The GOP’s Civil Civil War

Every once in a while an article comes along that makes the scales drop away and makes me go “ah hah! That’s how it is!”

I’m a conservative.  Have been for over 25 years.  And in all that time, there’ve been two things that have bothered me:

  1. The media’s fixation for mixing up “republicans” and “conservatives”.  This is always a problem in Minnesota, with GOP’s history of having collaborated with the DFL’s spending orgies in the seventies and eighties, and having had Arne Carlson as governor for eight years, which seems to make every DFL pundit feel entitled to remind conservatives “but Tom Horner was a perfectly legitimate Republican!”  Since some of the people who say this are smart, savvy political observers I have to figure they’re being willfully obtuse, but in the cases of many non-conservatives, I can’t help but think it’s just ignorance.
  2. “The Southern Strategy”.  Way back in the pleistocene epoch, Richard Nixon supposedly started spinning the GOP’s message to play to the fears of white southern racists.

Well, I’ve been a conservative since Reagan’s second term, and I can’t honestly say that I’ve ever met a geniunely racist conservative or Republican.  Not one.  (And I’m not going to superimpose the fact the the most gleefully racist person I’ve met in my entire life was a DFL organizer onto the rest of the party. You’re welcome).

And so for decades, I’ve wondered what form of conservatism people were talking about when they mentioned either of the above.

Jacob Weisberg summed it up well in, of all places, Slate; there are really three different kinds of conservatism:  Northeastern (“moderate”, outwardly secular, tends to work within in big government; think Mitt Romney) and Southern (conservative, evangelical, with a racial aspect), which were the two main faces of conservatism from the 1950’s through the 1990’s.   Weisberg notes:

The big drama of the GOP over the past several decades has been the Northeastern view giving way to the Southern one. To see this transformation in a single family, witness the shift from George H.W. Bush to George W. Bush.

The third branch of conservatism:  Western.  It’s small-l libertarian, Tenth-Amendment-friendly, small-government, and on the rise:

You see this in the figures who have dominated the GOP since Barack Obama’s election 19 months ago: Dick Cheney, Sarah Palin, Glenn Beck, and Rand Paul. You see it in the right’s overarching theme: opposition to any expanded role for government, whether in promoting economic recovery, extending health care coverage, or regulating financial markets. You see it most strongly in the Tea Party movement that in recent months has captured the party’s imagination and driven its agenda.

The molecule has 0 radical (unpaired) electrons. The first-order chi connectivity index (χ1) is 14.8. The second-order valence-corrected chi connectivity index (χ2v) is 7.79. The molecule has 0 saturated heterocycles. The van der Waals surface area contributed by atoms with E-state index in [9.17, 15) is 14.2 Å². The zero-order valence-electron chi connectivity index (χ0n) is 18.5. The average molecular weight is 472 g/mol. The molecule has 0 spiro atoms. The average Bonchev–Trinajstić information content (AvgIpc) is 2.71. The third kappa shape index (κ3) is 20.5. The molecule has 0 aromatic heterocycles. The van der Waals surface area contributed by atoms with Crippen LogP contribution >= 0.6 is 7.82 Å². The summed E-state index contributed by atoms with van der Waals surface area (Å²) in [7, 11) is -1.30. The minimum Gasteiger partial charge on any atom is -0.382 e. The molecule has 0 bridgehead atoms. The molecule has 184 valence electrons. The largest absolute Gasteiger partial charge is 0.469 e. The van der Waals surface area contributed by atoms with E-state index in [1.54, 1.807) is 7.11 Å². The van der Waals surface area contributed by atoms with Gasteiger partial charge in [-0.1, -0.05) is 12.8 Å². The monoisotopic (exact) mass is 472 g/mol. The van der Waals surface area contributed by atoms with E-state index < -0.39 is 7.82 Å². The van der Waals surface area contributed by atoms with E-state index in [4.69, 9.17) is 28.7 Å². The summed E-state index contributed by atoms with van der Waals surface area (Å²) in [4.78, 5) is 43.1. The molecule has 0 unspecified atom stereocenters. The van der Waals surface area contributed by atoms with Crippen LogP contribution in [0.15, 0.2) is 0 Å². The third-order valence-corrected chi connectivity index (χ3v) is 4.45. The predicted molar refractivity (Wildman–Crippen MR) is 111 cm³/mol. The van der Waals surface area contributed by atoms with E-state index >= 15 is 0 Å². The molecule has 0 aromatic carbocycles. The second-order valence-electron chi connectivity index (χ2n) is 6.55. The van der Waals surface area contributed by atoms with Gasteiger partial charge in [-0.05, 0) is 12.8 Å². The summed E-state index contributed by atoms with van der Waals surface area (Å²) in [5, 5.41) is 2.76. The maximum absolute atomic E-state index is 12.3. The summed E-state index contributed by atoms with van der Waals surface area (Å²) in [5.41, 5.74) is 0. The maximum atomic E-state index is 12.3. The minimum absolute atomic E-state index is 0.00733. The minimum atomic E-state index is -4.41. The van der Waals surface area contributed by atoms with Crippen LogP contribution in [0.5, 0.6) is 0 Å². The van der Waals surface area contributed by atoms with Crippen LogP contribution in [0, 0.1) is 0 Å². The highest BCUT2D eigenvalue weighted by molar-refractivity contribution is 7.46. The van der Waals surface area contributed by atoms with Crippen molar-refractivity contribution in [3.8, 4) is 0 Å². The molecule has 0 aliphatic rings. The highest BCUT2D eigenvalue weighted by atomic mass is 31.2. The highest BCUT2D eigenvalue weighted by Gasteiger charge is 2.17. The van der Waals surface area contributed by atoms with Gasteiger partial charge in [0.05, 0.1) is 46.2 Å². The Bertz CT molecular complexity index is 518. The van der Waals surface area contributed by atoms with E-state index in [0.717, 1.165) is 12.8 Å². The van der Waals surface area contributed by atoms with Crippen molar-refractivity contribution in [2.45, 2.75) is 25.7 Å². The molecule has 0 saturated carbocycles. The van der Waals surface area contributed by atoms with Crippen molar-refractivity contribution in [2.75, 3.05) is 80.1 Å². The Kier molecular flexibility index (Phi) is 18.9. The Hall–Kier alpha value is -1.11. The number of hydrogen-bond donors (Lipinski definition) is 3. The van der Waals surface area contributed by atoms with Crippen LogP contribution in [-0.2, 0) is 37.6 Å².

And no, it’s not like the three “factions” have uniforms and sub-conventions:

On many issues, such as guns, taxes, and immigration, Southern and Western conservatives come out in the same place. They get there, however, by different means. The fundamental distinction is between a politics based on social and cultural issues and one based on economics. Southern conservatives care about government’s moral stance but don’t mind when it spends freely on behalf of their constituents. Western conservatives, by contrast, are soft-libertarians who want government out of people’s way on principle.

Which is a fine answer to one of the left’s latest chanting points; “I wonder if conservatives would be such budget hawks if they knew they’d lose social security?”

Southern Republicans are guided by the Bible. Western Republicans read the Constitution. Seen in historical terms, it’s the difference between a movement descended from George Wallace and one that harks back to Barry Goldwater.

Weisberg:

The GOP’s Western tone of recent months summons the ghosts of Goldwater’s disastrous but transformational presidential campaign of 1964. Goldwater didn’t care about religion—he was a Jewish Episcopalian who once said that Jerry Falwell deserved a kick in the nuts. He wasn’t focused on racial politics—there aren’t many black people in Arizona. What mattered to him was limiting government and preserving liberty. To Goldwater, political freedom was inseparable from economic freedom, a view distilled in his most famous phrase, “extremism in the defense of liberty is no vice.” To call this politics Western is a matter of its Bonanza style as well as its anti-statist substance. Goldwater boasted a Navajo tattoo and liked flying planes, shooting guns, and playing the tables in Las Vegas. Western conservatism succeeded on a national scale when Ronald Reagan kept the cowboy look while easing up on Goldwater’s honorable, self-defeating consistency.

It’s not a bad description – although liberals like Weisberg always, always, always omit the second half of Goldwater’s famous dictum (“extremism in the defense of liberty is no vice, and moderation in the defense of justice is no virtue“; the whole statement kinda sets the left’s false context on its ear.